5. 5. J. Mokri, J. Cunningham. PV System Performance Assesment. SunSpec Alliance, USA, 2014.
  6. 6. National Renewable Energy Laboratory. [Internet]. [Accessed: December 2016].
  7. 7. International Electrotechnical Commission. International Standard IEC 61724 [Internet]. 1998. Available from: [Accessed: 2016].
  8. 8. M. Taylor, D. Williams. PV Performance Guarantees (Part 1) Managing Risks & Expectations. SolarPro., USA, 2011.
  9. 9. Sandia National Laboratories.[Internet]. 2014. [Accessed: December 2016].
  10. 10. Public Utilities Commission of Sri Lanka. Performance Measurements of Generation and Transmission Systems [Internet]. 2014. Available from: [Accessed: 2016].
  11. 11. World Energy Council. Technical Performance Indicators for Wind Energy [Internet]. 2012. Available from: [Accessed: 2016].
  12. 12. T. Knill, A. Oakey. Operation and Maintenance of Wind Farms—Introduction and Overview [Internet]. Available from: [Accessed: 2016].
  13. 13. K. Fischer. Maintenance Management of Wind Power Systems by means of Reliability-Centred Maintenance and Condition Monitoring Systems. Göteborg, Suedia: Chalmers University of Technology; 2012.
  14. 14. M.A. Sanz-Bobi. Use, Operation and Maintenance of Renewable Energy Systems. Green Energy and Technology. Switzerland: Springer International Publishing; 2014. DOI: 10.1007/978-3-319-03224-5_2.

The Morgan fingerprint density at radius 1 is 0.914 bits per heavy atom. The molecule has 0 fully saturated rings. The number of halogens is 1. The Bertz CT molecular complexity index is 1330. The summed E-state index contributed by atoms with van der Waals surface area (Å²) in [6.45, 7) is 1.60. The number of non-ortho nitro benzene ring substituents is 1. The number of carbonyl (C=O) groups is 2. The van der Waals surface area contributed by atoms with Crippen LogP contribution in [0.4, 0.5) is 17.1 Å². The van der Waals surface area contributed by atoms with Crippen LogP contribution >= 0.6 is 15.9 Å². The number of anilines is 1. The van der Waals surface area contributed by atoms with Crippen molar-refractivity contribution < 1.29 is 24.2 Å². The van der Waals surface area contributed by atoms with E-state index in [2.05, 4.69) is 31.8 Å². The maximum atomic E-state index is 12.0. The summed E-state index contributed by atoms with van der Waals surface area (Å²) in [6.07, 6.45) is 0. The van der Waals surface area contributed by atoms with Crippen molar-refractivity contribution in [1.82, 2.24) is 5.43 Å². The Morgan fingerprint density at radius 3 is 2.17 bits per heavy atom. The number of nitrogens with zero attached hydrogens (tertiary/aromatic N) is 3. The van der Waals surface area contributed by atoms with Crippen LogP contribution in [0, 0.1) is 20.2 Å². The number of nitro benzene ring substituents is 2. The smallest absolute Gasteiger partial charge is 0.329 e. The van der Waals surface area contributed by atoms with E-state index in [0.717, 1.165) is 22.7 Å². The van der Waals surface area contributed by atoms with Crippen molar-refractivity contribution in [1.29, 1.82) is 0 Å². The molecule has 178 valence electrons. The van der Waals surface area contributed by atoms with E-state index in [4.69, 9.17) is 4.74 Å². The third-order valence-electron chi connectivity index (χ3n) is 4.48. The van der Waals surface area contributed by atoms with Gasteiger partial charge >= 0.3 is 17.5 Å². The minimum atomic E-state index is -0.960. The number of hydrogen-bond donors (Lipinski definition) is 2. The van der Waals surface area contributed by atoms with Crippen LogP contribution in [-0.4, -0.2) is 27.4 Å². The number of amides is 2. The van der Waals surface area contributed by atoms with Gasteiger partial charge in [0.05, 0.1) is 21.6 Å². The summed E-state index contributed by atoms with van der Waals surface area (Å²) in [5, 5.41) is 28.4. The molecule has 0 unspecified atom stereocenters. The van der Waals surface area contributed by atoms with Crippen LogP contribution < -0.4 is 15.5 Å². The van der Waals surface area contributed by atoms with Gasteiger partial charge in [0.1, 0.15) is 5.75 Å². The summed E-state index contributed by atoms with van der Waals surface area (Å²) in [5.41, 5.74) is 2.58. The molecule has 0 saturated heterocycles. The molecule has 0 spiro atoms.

15. 15. A. Bâra, G. Căruţaşu, C. Botezatu, A. Pîrjan. Comparative Analysis between Wind and Solar Forecasting Methods Using Artificial Neural Networks. Proceedings of the 16th IEEE International Symposium on Computational Intelligence and Informatics (CINTI 2015). 19–21 November 2015. Budapest, Hungary. ISBN 978-1-4673-8520-6.
  16. 16. A. Bara, I. Lungu, S.V. Oprea, G. Carutasu, C. Botezatu, C.P. Botezatu. Design workflow for cloud service information system for integration and knowledge management based in renewable energy. Journal of Information Systems & Operations Management. 2014. Vol. 8 (2). ISSN 1843–4711.
  17. 17. I. Lungu, G. Căruţaşu, A. Pîrjan, S.V. Oprea, A. Bâra. A two-step forecasting solution and upscaling technique for small size wind farms located on hilly terrain in Romania. Studies in Informatics and Control Journal. 2016. Vol. 25 (1). ISSN 1220–1766.

Written By

Simona Vasilica Oprea and Adela Bâra

Submitted: 05 October 2016 Reviewed: 13 February 2017 Published: 13 July 2017